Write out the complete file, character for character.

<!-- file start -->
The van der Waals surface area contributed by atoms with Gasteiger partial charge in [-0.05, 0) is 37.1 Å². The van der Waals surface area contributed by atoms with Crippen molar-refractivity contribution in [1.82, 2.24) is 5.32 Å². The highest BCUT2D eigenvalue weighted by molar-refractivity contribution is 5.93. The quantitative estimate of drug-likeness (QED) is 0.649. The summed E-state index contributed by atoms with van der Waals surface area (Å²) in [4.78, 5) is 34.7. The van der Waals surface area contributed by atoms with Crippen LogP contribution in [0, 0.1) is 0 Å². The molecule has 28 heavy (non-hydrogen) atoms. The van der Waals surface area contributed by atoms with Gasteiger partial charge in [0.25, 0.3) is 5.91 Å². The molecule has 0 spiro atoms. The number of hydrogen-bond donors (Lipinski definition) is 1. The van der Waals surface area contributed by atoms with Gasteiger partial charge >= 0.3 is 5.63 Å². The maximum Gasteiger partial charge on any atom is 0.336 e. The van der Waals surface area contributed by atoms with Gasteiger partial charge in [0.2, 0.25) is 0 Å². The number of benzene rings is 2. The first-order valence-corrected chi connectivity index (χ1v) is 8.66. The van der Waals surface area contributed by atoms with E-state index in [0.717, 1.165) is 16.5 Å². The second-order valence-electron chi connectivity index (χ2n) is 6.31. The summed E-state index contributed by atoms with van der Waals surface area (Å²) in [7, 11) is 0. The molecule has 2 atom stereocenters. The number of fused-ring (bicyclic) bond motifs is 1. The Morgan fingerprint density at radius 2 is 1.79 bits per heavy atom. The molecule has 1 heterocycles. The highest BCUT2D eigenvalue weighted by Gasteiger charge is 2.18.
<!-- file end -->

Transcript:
The van der Waals surface area contributed by atoms with Gasteiger partial charge in [-0.05, 0) is 37.1 Å². The van der Waals surface area contributed by atoms with Crippen molar-refractivity contribution in [1.82, 2.24) is 5.32 Å². The highest BCUT2D eigenvalue weighted by molar-refractivity contribution is 5.93. The quantitative estimate of drug-likeness (QED) is 0.649. The summed E-state index contributed by atoms with van der Waals surface area (Å²) in [4.78, 5) is 34.7. The van der Waals surface area contributed by atoms with Crippen LogP contribution in [0, 0.1) is 0 Å². The molecule has 28 heavy (non-hydrogen) atoms. The van der Waals surface area contributed by atoms with Gasteiger partial charge in [0.25, 0.3) is 5.91 Å². The molecule has 0 spiro atoms. The number of hydrogen-bond donors (Lipinski definition) is 1. The van der Waals surface area contributed by atoms with Gasteiger partial charge >= 0.3 is 5.63 Å². The maximum Gasteiger partial charge on any atom is 0.336 e. The van der Waals surface area contributed by atoms with Gasteiger partial charge in [0.2, 0.25) is 0 Å². The number of benzene rings is 2. The first-order valence-corrected chi connectivity index (χ1v) is 8.66. The van der Waals surface area contributed by atoms with E-state index in [0.717, 1.165) is 16.5 Å². The second-order valence-electron chi connectivity index (χ2n) is 6.31. The summed E-state index contributed by atoms with van der Waals surface area (Å²) in [7, 11) is 0. The molecule has 2 atom stereocenters. The number of fused-ring (bicyclic) bond motifs is 1. The Morgan fingerprint density at radius 2 is 1.79 bits per heavy atom. The molecule has 1 heterocycles. The highest BCUT2D eigenvalue weighted by Gasteiger charge is 2.18.